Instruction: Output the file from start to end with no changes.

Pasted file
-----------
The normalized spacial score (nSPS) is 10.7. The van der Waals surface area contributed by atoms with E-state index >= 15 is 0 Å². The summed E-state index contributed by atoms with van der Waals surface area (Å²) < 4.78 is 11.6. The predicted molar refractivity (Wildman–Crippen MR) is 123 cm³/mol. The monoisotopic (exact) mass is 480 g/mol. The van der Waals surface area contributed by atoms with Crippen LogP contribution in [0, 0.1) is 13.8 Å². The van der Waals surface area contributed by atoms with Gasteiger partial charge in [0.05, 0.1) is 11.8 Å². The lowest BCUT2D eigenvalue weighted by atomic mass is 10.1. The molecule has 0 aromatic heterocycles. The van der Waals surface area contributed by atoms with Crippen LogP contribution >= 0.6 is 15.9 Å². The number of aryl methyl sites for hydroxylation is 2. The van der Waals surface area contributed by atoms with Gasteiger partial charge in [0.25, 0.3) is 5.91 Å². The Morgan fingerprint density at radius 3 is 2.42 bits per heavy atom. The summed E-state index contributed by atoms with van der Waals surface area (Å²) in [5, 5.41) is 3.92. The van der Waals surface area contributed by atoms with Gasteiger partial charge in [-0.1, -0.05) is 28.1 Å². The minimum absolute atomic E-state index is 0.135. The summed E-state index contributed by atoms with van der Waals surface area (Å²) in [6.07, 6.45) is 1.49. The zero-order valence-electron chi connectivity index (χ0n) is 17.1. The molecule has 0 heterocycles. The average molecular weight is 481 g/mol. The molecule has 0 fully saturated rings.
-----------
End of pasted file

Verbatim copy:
The normalized spacial score (nSPS) is 10.7. The van der Waals surface area contributed by atoms with E-state index >= 15 is 0 Å². The summed E-state index contributed by atoms with van der Waals surface area (Å²) < 4.78 is 11.6. The predicted molar refractivity (Wildman–Crippen MR) is 123 cm³/mol. The monoisotopic (exact) mass is 480 g/mol. The van der Waals surface area contributed by atoms with Crippen LogP contribution in [0, 0.1) is 13.8 Å². The van der Waals surface area contributed by atoms with Gasteiger partial charge in [0.05, 0.1) is 11.8 Å². The lowest BCUT2D eigenvalue weighted by atomic mass is 10.1. The molecule has 0 aromatic heterocycles. The van der Waals surface area contributed by atoms with Crippen LogP contribution >= 0.6 is 15.9 Å². The number of aryl methyl sites for hydroxylation is 2. The van der Waals surface area contributed by atoms with Gasteiger partial charge in [0.25, 0.3) is 5.91 Å². The Morgan fingerprint density at radius 3 is 2.42 bits per heavy atom. The summed E-state index contributed by atoms with van der Waals surface area (Å²) in [5, 5.41) is 3.92. The van der Waals surface area contributed by atoms with Gasteiger partial charge in [-0.1, -0.05) is 28.1 Å². The minimum absolute atomic E-state index is 0.135. The summed E-state index contributed by atoms with van der Waals surface area (Å²) in [6.07, 6.45) is 1.49. The zero-order valence-electron chi connectivity index (χ0n) is 17.1. The molecule has 0 heterocycles. The average molecular weight is 481 g/mol. The molecule has 0 fully saturated rings.